Take an Anglo Saxon warrior from the shame and honor culture in the year AD 1200. This particular warrior has two strong impulses. The first is to kill people who are a threat to him. His culture says that might is right! The man with the bloodiest sword is the best man in the territory. To be aggressive is to survive. So when he has the urge inside to cut off the heads of his enemies and display them on stakes he’s acting in such a way that his culture applauds. He self-identifies as a man of honor. “That’s me. That’s who I am. I’m a warrior!” Continue reading

Is the Bible Outdated? (Part 1 of 2)

worn-out-bibleIf I’ve heard it once I’ve heard it a thousand times that the Bible is outdated and therefore can’t be trusted to speak to our modern world. Our 21st century western culture has evolved past 1st century times, where it’s message and mores were more relevant. We’re better informed today about how the universe works and how society functions. We’ve advanced beyond the constricting limitations of a 2000 year-old book.

Which culture are we talking about?

My question is if culture is the plumb line for assessing the reliability and relevance of the Bible, which culture are we talking about – Western, Asian, Middle Eastern, African…? Continue reading

My favorite book on “justice” so far (other than the Bible, of course)

justice 3I’m ashamed to admit that I came to the table late on the social justice topic. As an aspect of God’s compassionate personality and as a significant portion of our responsibility as his followers, somehow over the years this ubiquitous Bible theme eluded me. I’ve since discovered that with the possible exception of idolatry, the Bible addresses injustice with greater frequency than any other sin.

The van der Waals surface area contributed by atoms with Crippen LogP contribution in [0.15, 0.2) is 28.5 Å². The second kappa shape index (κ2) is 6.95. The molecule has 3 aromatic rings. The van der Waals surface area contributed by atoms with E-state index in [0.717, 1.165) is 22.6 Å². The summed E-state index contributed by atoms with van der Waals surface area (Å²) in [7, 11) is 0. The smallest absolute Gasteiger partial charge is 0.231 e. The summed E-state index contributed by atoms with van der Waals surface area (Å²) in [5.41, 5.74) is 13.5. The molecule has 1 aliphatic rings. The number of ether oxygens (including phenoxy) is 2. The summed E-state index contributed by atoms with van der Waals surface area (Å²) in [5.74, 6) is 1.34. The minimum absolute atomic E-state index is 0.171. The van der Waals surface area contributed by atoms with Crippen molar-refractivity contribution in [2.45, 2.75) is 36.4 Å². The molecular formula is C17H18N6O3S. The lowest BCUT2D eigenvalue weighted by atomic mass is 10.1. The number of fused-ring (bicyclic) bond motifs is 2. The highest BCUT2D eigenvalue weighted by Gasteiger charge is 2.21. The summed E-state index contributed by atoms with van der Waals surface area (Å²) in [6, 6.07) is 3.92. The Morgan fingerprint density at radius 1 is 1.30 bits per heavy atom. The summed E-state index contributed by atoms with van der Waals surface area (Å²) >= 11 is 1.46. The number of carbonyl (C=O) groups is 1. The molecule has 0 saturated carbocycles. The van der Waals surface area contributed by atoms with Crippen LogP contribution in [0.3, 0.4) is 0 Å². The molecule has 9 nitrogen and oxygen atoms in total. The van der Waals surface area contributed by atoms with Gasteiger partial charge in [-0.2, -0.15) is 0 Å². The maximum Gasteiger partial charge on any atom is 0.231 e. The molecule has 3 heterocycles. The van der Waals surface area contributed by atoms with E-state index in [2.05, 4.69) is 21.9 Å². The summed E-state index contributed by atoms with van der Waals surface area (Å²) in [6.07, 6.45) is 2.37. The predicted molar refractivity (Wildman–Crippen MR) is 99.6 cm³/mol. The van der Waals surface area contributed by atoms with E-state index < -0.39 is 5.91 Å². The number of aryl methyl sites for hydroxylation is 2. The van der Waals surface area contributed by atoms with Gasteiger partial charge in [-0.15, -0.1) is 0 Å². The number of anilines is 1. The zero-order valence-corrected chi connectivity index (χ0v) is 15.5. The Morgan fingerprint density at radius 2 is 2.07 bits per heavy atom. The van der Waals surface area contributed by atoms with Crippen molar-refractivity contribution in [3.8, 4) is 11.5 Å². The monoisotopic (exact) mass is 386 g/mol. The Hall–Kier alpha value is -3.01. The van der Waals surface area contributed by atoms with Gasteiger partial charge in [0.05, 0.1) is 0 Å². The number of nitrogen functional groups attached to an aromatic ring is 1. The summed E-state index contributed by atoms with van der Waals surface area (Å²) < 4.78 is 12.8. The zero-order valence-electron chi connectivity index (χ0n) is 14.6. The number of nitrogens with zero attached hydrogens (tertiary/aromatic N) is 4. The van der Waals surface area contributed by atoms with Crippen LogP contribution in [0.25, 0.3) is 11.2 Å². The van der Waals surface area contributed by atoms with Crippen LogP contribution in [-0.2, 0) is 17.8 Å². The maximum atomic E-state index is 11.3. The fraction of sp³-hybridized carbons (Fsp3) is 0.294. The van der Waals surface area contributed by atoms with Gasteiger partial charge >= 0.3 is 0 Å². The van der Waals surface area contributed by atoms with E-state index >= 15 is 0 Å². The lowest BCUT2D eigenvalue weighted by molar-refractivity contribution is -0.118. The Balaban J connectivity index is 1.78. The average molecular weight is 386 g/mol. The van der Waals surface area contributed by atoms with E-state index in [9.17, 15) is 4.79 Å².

Though “justice” is mentioned 134 times in the Bible, in my three decades of pastoral ministry I never gave one message on the concept of justice for the poor and powerless. In fact, until just a few years ago, I’d never even heard a message on it. (That’s not coming to the table late – as in during the dessert. That’s arriving after the table has been cleared and the dishes washed and put away!) Nevertheless, to coin a phrase, “Better late than never.” Continue reading

On being neighborly (Who do I have to love and how much?) Part 3 of 5ish

love your neighbor“Regardless of their record or character, all human beings have an irreducible glory and significance to them, because God loves them.” Timothy Keller

“The load, or weight, or burden of my neighbor’s glory should be laid daily on my back, a load so heavy that only humility can carry it, and the backs of the proud will be broken.” C. S. Lewis

Neighborly: Characteristic of a good neighbor, especially helpful, friendly, kind, obliging, helpful, hospitable, civil, generous…

In Parts 1 and 2 we’ve been looking at our call to neighborliness and just how far one has to go to respond to it. Who do I have to love and how? It seems to me that some of us are confused about this. We’re pretty good about loving our families, not God-awful with the way we treat the people in our own churches, somewhat shoddier with those in other churches, and then less than that with those who live in the square mile around our homes. But when it comes to those from “bad neighborhoods” or emaciated people from other countries it seems to be in vogue to be, let’s just say, woefully inhospitable, if not outright inhumane. Continue reading